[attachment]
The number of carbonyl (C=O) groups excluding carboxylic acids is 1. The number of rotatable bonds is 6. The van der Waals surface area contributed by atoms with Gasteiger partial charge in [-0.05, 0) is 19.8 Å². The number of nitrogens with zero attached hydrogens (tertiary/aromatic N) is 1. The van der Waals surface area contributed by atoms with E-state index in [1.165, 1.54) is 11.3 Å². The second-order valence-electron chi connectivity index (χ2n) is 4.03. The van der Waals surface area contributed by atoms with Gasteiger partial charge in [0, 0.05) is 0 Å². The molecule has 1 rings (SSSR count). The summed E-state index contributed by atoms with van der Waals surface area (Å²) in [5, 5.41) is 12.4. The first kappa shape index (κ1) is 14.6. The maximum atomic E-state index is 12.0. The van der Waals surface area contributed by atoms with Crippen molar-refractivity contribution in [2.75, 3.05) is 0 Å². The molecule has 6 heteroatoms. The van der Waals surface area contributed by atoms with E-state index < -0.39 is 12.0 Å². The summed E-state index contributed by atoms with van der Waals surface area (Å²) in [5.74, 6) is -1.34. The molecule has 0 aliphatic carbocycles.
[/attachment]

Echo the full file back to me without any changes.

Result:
The number of carbonyl (C=O) groups excluding carboxylic acids is 1. The number of rotatable bonds is 6. The van der Waals surface area contributed by atoms with Gasteiger partial charge in [-0.05, 0) is 19.8 Å². The number of nitrogens with zero attached hydrogens (tertiary/aromatic N) is 1. The van der Waals surface area contributed by atoms with E-state index in [1.165, 1.54) is 11.3 Å². The second-order valence-electron chi connectivity index (χ2n) is 4.03. The van der Waals surface area contributed by atoms with Gasteiger partial charge in [0, 0.05) is 0 Å². The molecule has 1 rings (SSSR count). The summed E-state index contributed by atoms with van der Waals surface area (Å²) in [5, 5.41) is 12.4. The first kappa shape index (κ1) is 14.6. The maximum atomic E-state index is 12.0. The van der Waals surface area contributed by atoms with Crippen molar-refractivity contribution in [2.75, 3.05) is 0 Å². The molecule has 6 heteroatoms. The van der Waals surface area contributed by atoms with E-state index < -0.39 is 12.0 Å². The summed E-state index contributed by atoms with van der Waals surface area (Å²) in [5.74, 6) is -1.34. The molecule has 0 aliphatic carbocycles.